2014 Top 10 Prospects Index
We are ranking the Top 10 Prospects in each organization in preparation for the 2014 season. Here is a listing of the Top 10s we have already unveiled as well [...]
By Michael Levesque
(Talent Ranking: **** out of five) It's rare that an Ivy League school produces a first-round pick, much less two off the same team in the same draft. Princeton has that good fortune this year. It's also uncommon for one family to have two premium picks in the same draft, but that could happen as brothers Jeff and Todd Frazier are projected to go in the early rounds.
Projected First-Round Pick
• B.J. Szymanski, of
Szymanski has been one of the biggest revelations in this year's draft class. After spending his freshman year as a starting wide receiver on the Princeton football team, Szymanski took part in a Reds tryout camp and was urged by scouts to give baseball a shot. The 6-foot-5, 215-pound center fielder was an instant hit, batting .330 and earning second team all-Ivy League recognition as a sophomore. He rocketed up the draft charts this spring after he hit a mammoth homer off Old Dominion righthander Justin Verlander in front of about 100 scouts in his first game of the 2004 season. He moved up to first team all-Ivy after batting .378-6-48 in the regular season and leading the Tigers in most offensive categories. Szymanski is a gifted, five-tool athlete with a long-limbed body. He has been clocked in the 60-yard dash at 6.45 seconds and shows loose, graceful actions in the outfield with above-average arm strength. At the plate, he has an upright, slightly open stance and a smooth swing. He's a switch-hitter whose swing is almost a mirror image from both sides of the plate, and he has above-average power potential. Szymanski's swing can get long at times, and he could stand to be more patient at the plate.
Second- to Fifth-Round Talent
• Ross Ohlendorf, rhp
Princeton is building a reputation for churning out top-notch pitching prospects, and Ohlendorf is this year's candidate. The 6-foot-4, 235-pound Texan has a slow, easy delivery with a low three-quarters arm slot. His fastball tops out at 98 mph with armside sink and bore. He went 6-3, 3.66 in the regular season, with 73 strikeouts and 28 walks in 59 innings as the Tigers' No. 1 starter, but most scouts project him as a closer because his breaking pitch is only fringe average. At times he'll throw a tight slider, but it can flatten out because his arm slot varies and he doesn't stay on top of it.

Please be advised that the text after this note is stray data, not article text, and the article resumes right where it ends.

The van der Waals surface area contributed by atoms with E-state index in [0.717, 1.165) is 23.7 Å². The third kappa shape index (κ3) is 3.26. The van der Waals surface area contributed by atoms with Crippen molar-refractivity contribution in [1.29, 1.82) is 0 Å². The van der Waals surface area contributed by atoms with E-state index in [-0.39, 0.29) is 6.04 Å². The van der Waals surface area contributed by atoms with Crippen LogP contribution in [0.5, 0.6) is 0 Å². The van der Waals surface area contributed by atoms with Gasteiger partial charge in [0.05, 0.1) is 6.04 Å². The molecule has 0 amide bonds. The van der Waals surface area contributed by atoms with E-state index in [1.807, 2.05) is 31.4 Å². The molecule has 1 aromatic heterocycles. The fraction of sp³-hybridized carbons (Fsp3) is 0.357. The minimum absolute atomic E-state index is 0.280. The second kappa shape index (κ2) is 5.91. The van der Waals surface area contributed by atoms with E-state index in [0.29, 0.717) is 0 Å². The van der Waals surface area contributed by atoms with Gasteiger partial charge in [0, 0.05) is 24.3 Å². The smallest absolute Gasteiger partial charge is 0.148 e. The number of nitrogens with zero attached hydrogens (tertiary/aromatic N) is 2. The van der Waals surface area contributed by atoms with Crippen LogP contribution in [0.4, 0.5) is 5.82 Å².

• Jeff Frazier, of
While almost every scout in the area says Szymanski has superior tools, some prefer Frazier because he is a better pure baseball player. He was batting .376-11-53 for Rutgers with a .640 slugging percentage, all figures that put him among the Big East Conference leaders. Athletic with a long, loose frame, Frazier has solid tools across the board with excellent baseball instincts. From a straight-up stance, he has a line-drive swing with pull power and shows the ability to go the other way. Frazier has an above-average arm and gets good jumps and reads defensively in right field. His speed is slightly below-average. He is slow out of the box because of his swing, but is much better under way. Not only will Frazier's younger brother Todd be a draft pick this year, but his older brother Charles, also an outfielder, is a six-year veteran in the Marlins system.
• Sean Doolittle, lhp
Doolittle is a projectable lefty with an athletic frame who was dominant in the early going this spring. He was 8-0, 0.63 through nine starts, including a five-inning perfect game that featured 14 strikeouts of the 15 batters he faced. Overall, he had 86 strikeouts and nine walks in 44 innings. The Virginia signee has a full windup delivery and smooth arm action. He has a deceptive 88-91 mph fastball and a pitchfork change that has late downward movement. His curveball, a slow roller that lacks bite, is a below-average pitch right now. He also needs to add strength, as his velocity routinely fell into the mid-80s by the fourth or fifth inning. Doolittle also plays first base when not pitching, and is one of the state's top hitters.